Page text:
U.S. Bilateral Security Arrangement expected to feature heavily in campaigns as NATO troops exit the country.
Afghanistan’s election campaign kicks off on Sunday, with 11 candidates vying to succeed President Hamid Karzai as the country enters an uncertain new era without the aid of NATO combat troops to fight the Taliban.
A dispute between Kabul and Washington over whether a small force of U.S. soldiers stays beyond 2014 is likely to dominate the two-month campaign, which will culminate in Afghanistan’s first-ever democratic transfer of power.
Karzai has ruled the country since the fall of the Taliban in 2001, surviving assassination attempts and the treacherous currents of Afghan political life as billions of dollars of military and development aid poured into the country. He is barred from seeking a third term, leaving an open field to compete in the April 5 vote, which is likely to trigger a second-round run-off in late May between the two strongest candidates.
Tipped to go through to the run-off stage is Abdullah Abdullah, the suave opposition leader who came second to Karzai in the chaotic and fraud-riddled 2009 election. Among the other heavyweight candidates are former finance minister Ashraf Ghani, Karzai loyalist Zalmai Rassoul and the president’s low-profile elder brother Qayum Karzai.
Afghan politics has been focused for months on the bilateral security agreement (BSA), which would allow about 10,000 U.S. troops to be deployed in the country after NATO withdraws by December. Karzai was expected to sign the deal late last year, but he has stalled and said his successor might now complete negotiations—plunging relations with the U.S., Afghanistan’s key donor, to a fresh low.
U.S. Defense Secretary Chuck Hagel said Karzai’s foot-dragging risked leaving Washington no time to plan its post-combat mission. “You can’t just keep deferring and deferring because at some point the realities of planning and budgeting collide,” the Pentagon chief told reporters on Thursday. But U.S. officials concede that they are waiting for a change at the top. Karzai “is the elected president of a sovereign nation, and our ability to influence whatever decisions he makes is limited,” Hagel said.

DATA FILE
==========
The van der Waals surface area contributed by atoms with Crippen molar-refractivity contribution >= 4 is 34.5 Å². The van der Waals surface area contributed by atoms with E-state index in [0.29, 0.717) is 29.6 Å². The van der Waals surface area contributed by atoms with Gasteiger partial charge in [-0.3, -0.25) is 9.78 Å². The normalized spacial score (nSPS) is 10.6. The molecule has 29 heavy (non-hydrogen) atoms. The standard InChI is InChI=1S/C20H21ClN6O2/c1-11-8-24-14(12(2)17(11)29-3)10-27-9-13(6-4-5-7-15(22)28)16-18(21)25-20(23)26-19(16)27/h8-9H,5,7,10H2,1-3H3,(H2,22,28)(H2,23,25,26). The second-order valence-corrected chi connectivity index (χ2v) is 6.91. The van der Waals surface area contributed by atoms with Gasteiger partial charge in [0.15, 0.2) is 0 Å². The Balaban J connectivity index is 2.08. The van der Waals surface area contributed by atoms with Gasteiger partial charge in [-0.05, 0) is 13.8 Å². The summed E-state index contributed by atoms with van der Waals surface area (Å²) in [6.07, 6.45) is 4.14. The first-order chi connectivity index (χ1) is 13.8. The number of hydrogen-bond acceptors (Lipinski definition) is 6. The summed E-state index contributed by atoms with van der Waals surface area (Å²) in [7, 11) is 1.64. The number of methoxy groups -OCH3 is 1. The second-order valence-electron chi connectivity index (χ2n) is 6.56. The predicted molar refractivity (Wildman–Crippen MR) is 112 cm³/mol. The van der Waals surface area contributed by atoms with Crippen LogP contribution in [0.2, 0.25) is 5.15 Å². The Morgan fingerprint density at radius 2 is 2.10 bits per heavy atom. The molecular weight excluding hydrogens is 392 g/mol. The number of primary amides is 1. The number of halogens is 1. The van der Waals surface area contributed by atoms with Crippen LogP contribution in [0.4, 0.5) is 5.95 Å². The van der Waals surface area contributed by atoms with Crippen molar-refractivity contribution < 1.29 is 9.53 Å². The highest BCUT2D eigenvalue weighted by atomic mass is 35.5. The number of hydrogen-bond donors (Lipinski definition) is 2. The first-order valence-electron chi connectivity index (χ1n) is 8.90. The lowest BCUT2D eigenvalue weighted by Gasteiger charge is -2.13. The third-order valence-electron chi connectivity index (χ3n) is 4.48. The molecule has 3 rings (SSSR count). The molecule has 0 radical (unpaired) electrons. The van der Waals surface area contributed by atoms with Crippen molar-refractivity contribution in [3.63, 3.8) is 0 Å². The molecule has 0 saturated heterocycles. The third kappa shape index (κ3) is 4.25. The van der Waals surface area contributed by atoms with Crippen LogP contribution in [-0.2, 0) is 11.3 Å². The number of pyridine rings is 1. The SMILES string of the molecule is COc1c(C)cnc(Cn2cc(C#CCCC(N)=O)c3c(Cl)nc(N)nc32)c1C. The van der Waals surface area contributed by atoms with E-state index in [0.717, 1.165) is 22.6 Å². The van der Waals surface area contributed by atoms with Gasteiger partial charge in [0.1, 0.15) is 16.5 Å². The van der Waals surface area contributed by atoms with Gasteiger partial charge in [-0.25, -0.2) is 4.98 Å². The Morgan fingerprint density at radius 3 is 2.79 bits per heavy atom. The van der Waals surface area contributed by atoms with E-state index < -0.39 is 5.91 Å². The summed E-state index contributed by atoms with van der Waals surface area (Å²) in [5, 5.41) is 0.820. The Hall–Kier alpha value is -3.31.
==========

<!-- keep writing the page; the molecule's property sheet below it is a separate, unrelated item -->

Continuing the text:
Western and Afghan officials say all 11 candidates support the BSA but, except for Abdullah Abdullah, they have declined to say so publicly for fear of clashing with Karzai.
“It is in the interest of Afghanistan to sign the BSA,” Abdullah said this week. “It is better (if) candidates have the courage to talk on behalf of their own people regardless of who is upset. This issue has left Afghan people worried when they want a good election and for a new administration to come in as a result of a good nationwide campaign.”
Taliban insurgents have threatened to target the campaign, and the Afghan police and army face a major challenge with little support from the dwindling number of NATO troops. The interior ministry hopes to open 6,431 of 6,845 polling centers, though fear of insurgent violence could keep turnout low.
Only about one-third of registered voters cast their ballots last time—significantly lower than previous elections—and the turnout may decline further. Debate on policy and economics is set to take a back seat to ethnic and tribal loyalties, with runners picking vice-presidential candidates to widen their appeal.
Ghani, an internationally renowned academic, shocked many Afghans by selecting General Abdul Rashid Dostum, a warlord accused of multiple human rights abuses who will deliver the Uzbek minority vote.
Karzai has vowed to not officially endorse anyone, but several still hope for his covert backing, and the outgoing president is expected to remain influential after stepping down from power.
The first visible sign of the election is likely to be candidates’ posters plastered on walls across the country, with relatively little action on the campaign trail until nearer the vote. Television debates and large open-air rallies are also planned, but no details have been confirmed.
Disputes over millions of fraudulent ballots led to a major crisis after voting in 2009, before Abdullah pulled out of the run-off, leaving Karzai to take power. Election organizers are again expected to be busy with complaints of fake votes, ballot box stuffing and polling booths unable to open due to intimidation.
“Holding elections is not an easy job in the current situation in Afghanistan,” Yousuf Nuristani, chairman of the Independent Election Commission, told candidates recently. “We hope you carry out your election campaigns in accordance to the law and in a good environment.”
The next president is likely to be inaugurated in July or August.